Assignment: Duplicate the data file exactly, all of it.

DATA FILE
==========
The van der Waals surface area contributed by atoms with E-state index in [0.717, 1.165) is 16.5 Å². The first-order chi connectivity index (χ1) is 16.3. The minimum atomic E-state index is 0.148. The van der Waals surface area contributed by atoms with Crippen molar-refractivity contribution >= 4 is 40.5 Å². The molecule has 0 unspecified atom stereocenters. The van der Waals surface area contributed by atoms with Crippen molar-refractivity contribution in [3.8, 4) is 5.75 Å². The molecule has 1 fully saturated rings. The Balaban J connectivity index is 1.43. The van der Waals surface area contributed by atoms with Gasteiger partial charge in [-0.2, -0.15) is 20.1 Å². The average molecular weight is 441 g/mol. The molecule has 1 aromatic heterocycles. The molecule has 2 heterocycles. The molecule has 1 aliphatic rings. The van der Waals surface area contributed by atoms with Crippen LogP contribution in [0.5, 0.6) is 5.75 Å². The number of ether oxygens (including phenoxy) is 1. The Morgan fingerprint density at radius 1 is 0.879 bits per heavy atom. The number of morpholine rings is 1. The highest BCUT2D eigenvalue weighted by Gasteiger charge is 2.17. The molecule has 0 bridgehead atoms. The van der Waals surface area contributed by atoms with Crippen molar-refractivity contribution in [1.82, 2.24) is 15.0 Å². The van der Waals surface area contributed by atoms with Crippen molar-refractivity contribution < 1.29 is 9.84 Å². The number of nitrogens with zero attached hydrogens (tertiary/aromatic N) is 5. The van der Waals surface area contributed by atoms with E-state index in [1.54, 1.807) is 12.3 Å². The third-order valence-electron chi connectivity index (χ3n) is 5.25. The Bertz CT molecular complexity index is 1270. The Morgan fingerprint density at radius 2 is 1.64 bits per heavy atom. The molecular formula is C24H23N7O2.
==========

The van der Waals surface area contributed by atoms with E-state index in [0.717, 1.165) is 16.5 Å². The first-order chi connectivity index (χ1) is 16.3. The minimum atomic E-state index is 0.148. The van der Waals surface area contributed by atoms with Crippen molar-refractivity contribution >= 4 is 40.5 Å². The molecule has 0 unspecified atom stereocenters. The van der Waals surface area contributed by atoms with Crippen molar-refractivity contribution in [3.8, 4) is 5.75 Å². The molecule has 1 fully saturated rings. The Balaban J connectivity index is 1.43. The van der Waals surface area contributed by atoms with Gasteiger partial charge in [-0.2, -0.15) is 20.1 Å². The average molecular weight is 441 g/mol. The molecule has 1 aromatic heterocycles. The molecule has 2 heterocycles. The molecule has 1 aliphatic rings. The van der Waals surface area contributed by atoms with Crippen LogP contribution in [0.5, 0.6) is 5.75 Å². The number of ether oxygens (including phenoxy) is 1. The Morgan fingerprint density at radius 1 is 0.879 bits per heavy atom. The number of morpholine rings is 1. The highest BCUT2D eigenvalue weighted by Gasteiger charge is 2.17. The molecule has 0 bridgehead atoms. The van der Waals surface area contributed by atoms with Crippen molar-refractivity contribution in [1.82, 2.24) is 15.0 Å². The van der Waals surface area contributed by atoms with Crippen molar-refractivity contribution < 1.29 is 9.84 Å². The number of nitrogens with zero attached hydrogens (tertiary/aromatic N) is 5. The van der Waals surface area contributed by atoms with E-state index in [1.54, 1.807) is 12.3 Å². The third-order valence-electron chi connectivity index (χ3n) is 5.25. The Bertz CT molecular complexity index is 1270. The Morgan fingerprint density at radius 2 is 1.64 bits per heavy atom. The molecular formula is C24H23N7O2.